I am looking for examples or information about clinicians informing men that their PSA levels have risen and any advice they were given.
Prostate cancer & raised PSA how to i... - Prostate Cancer A...
Prostate Cancer And Gay Men
Your request is a little vague out without more context. I'm assuming you're talking about a PSA increase after initial treatment because we're in the advanced prostate cancer forum.
The way you worded your request also makes me wonder if you want responses based on the clinician's perspective instead of the patient's perspective.
I'm not a clinician but I did have a radical prostatectomy and my PSA became detectable 54 months after my surgery. I can check my PSA results online before going to the doctor, and that's both good and bad. In fact, that's how I learned the my PSA had become detectable again, and I went into full panic mode. I had to wait a couple of weeks before my appointment with my doctor where we discussed its significance and what to do about it (continue to monitor).
We've been checking my PSA every four months for the last two years, with it continuing to slowly climb (from 0.05 in September 2015 to 0.10 in December 2017). With each appointment, we discuss the trend and the possible treatment options. My next PSA test and appointment are in April, and I suspect that the conversation will get more serious about selecting a path forward if my PSA increases again.
I don't know if that addresses your concern or not.
All the best. —Dan
Hello, Ben--I was treated for my Prostate Cancer in 2004 (when dinosaurs roamed the earth) and I chose brachytherapy. For the next 11 or 12 years, my radiologist oncologist had me visit him every six months. After his nurse would interview me with a list of standard questions, blood would be drawn to get my current PSA and the doctor himself would visit me for about 5 minutes with questions of his own. The lab the bloodwork went to would provide results the next business day and it was my job to phone the doctor's office and ask to speak to a particular nurse who managed the information on bloodwork results. Relatively simple I thought. I know longer am doing that, once a year my primary care provider takes blood and consistenly since 2004 my PSA's remain virtually undetectable. Even though you didn't ask about this, I'd like to add that in 2003 when I was first diagnosed, the urologist doing my biopsy felt it was totally fine to call me on the phone and tell me I had prostate cancer. To this date, I think that was a cruel and unprofessional form of treatment.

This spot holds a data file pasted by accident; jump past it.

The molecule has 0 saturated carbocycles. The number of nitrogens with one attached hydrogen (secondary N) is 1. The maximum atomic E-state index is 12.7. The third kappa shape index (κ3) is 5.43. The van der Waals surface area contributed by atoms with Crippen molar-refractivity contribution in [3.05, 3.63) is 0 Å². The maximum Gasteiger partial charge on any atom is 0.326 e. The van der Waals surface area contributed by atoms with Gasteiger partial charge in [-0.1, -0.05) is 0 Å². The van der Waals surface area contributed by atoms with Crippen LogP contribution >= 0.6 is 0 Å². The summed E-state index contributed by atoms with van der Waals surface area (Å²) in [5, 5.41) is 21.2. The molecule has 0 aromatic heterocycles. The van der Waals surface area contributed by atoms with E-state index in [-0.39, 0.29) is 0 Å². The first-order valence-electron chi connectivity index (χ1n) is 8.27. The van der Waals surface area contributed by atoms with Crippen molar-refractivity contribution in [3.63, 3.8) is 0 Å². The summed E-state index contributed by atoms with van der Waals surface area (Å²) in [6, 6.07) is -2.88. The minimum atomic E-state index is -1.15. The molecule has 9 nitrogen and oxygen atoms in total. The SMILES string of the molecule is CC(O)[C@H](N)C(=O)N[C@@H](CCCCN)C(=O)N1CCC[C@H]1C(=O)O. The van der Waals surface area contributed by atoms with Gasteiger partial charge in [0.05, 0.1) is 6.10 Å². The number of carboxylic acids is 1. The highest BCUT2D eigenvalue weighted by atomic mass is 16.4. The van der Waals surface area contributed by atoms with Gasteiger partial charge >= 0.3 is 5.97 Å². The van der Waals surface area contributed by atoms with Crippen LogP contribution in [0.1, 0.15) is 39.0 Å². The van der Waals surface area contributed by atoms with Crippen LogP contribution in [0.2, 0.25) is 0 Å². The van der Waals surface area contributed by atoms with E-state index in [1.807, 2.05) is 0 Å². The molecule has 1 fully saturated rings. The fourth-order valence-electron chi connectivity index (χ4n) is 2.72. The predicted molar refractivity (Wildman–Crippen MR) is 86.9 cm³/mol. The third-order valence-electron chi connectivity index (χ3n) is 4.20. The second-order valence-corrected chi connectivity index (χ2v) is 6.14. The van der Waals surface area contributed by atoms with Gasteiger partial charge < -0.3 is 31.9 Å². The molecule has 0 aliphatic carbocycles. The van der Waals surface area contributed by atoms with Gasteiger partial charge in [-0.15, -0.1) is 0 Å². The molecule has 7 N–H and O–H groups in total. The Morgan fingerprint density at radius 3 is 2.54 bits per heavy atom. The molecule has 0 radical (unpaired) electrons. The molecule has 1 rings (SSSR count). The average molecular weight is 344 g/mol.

My Prostate Cancer returned 5 years after my treatments of Radiation and Lugron.
My PSA stayed the same, 0.12, for over a year. 2017
Three months ago, it increased to 0.15.
I am taking another PSA Test next week.
Not sure if it continues to increase, how long it will be before, I have to start additional treatment.. I have a very good oncologist and he monitors my PSA closely.
Hopefully, it is fairly slow growing and I will not have to have any additional treatment for a while.
Does anyone else have a similar situation?
Biochemical recurrence after primary radiation therapy is nadir+2. You are nowhere close to that. In fact, you have a PSA most of us would be envious of. Why do you say, "My Prostate Cancer returned 5 years after my treatments of Radiation and Lugron." Nothing in your post shows that.
Thank You, Tall-_Allen, for your very informative response.
The reason I said that my Prostate Cancer returned is that, when my PSA kept rising, I asked my PREVIOUS Urologist, if that meant my cancer was returning.
She said, "Yes", but that was her job and not to worry about it.
I therefore, assumed, the worst.
Due, to a couple of other issues, with this female Dr., I decided to change Dr's.
I now, am going to a Oncologist, (Scripps - Green Hospital, La Jolla, CA) and he has not used the word "returning", just that we will watch my PSA scores closely.
He seems to be comfortable with all of my blood work, during the last 6 months.
I should have asked him, the same exact question, I asked my female Dr. , however, I still believed what she told me.
Your response, is certainly comforting to me.
This site and it's members are proving to be invaluable.
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